The great fear was gone, but the wounds suffered by the territory due to the violent eruption stayed forever: gone were the Fountains of Milo under Mount Fontane, gone the famous water of Scarbaglio that only in June of the following year was brought to the surface by the Civil Engineer; acres of vineyards, orchards, woods, tens of rural houses, tanks and roads were completely devoured. For months, Milo seemed a war theatre and was destination for tens of personalities in the scientific and political world. Ironically, it was in these terrible months that the idea of the city autonomy started maturing.

The history of Milo’s autonomy started in 1923, when the representatives of S. Alfio signed a document in which they promised to grant Milo to become an autonomous city, since the milese offered their support in the battle against the city of Giarre to obtain the autonomy from S. Alfio. This latter one became immediately autonomous city, while Milo had to wait the end of World War II when, after finding the ancient document, a long battle took place ending with the vote in Sala d’Ercole of the regional law n. 8. Of January 29 1955 in which was decreed that the fraction of Milo and Fornazzo were built as autonomous towns.


Festa dell’autonomia

For the milese this was an historical day, and the popular anecdotic is rich of episodes related to the moment; the nicest episode took place in a postal office of Palermo where the group of milese, just got out of the Sala d’Ercole, asked a stunned employee to send the following telegram:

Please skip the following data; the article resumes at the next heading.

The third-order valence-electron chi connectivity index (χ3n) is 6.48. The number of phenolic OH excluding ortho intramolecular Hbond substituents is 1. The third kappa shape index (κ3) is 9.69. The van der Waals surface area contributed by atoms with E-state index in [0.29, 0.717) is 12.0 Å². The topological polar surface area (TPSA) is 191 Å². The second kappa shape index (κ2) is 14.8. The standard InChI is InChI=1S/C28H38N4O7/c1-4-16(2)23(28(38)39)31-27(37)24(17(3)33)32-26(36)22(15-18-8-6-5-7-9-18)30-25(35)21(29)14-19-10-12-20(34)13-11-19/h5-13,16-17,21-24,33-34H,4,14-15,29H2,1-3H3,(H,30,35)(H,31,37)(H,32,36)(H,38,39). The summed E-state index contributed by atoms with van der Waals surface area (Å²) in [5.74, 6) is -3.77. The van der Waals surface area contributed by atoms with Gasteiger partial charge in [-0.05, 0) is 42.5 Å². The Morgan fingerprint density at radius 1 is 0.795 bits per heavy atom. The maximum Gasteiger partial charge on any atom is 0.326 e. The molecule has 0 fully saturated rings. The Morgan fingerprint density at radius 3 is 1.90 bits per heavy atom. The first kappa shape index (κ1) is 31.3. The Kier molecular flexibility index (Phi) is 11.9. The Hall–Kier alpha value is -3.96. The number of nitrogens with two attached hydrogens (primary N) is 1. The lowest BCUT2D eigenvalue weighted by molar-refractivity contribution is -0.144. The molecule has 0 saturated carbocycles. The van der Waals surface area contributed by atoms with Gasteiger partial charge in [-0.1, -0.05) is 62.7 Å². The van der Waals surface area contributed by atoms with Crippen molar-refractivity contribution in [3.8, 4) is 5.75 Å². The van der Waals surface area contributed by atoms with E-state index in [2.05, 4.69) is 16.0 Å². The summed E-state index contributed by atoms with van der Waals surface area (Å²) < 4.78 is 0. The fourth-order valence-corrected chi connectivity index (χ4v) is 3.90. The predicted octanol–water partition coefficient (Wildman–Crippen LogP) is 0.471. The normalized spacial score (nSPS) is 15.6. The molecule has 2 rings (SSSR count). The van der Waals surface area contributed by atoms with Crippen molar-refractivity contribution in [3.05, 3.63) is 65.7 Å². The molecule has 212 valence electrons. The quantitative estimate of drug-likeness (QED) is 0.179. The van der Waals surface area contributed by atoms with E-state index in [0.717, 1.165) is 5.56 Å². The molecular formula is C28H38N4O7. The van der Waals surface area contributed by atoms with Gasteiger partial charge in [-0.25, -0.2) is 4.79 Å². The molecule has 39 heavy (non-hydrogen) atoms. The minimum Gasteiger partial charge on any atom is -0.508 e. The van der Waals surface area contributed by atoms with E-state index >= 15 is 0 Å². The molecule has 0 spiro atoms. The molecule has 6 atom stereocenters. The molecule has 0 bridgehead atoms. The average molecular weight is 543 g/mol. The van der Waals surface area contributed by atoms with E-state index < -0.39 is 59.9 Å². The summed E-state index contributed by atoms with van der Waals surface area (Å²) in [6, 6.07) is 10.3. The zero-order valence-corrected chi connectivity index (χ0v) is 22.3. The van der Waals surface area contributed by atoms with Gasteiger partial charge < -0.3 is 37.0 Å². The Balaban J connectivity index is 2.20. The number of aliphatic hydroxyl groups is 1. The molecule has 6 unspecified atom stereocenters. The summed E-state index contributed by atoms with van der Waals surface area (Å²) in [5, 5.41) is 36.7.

“Prepare the bombs, Stop. We are coming. Stop”. It seems like the employee wanted to call the Carabinieri for findings on the case, but all was cleared and the telegram was sent.

The milese, however, thanks to the power of technique, had already received the news via radio and had improvised a huge celebration for the occasion.

For the duration of the ’50 and ‘600, Milo continued to be capital of the summer resort of the province and hundreds of families spent the good season, renting houses in the town, single rooms in families, rural houses.

Even though the tourism was not the primary source of income, during those years, nevertheless, it had an economic, cultural, and social impact. The eruptions of 1971 and 1950, with their devastating effects on the crop, affected greatly the agricultural economy of the town and the movement of touristic flows from the classic resort to a second house residence had and ulterior negative effect.

However, in the ’80, Milo started to shyly started again as touristic center of interest and spent its cards around wine culture and hiking: the Pro Loco created a huge manifestation called “Festa del Vino” which every year attracts thousands of visitors and the Club Prometeo “invents” the first guided excursion programs in the mountains and guided visits to the tanks.

Afterwards, the proclamation of Fornazzo, main fraction of Milo, to “Italy Ideal Village” puts back on track the aspiration of this center to become the small capital of a new tourism that reclaims calm, nice air and barren lands. After all, the ancient motto of the town reads “In nemore Milensi salus”, health, in Milo’s woods.

(By Paolo Sessa)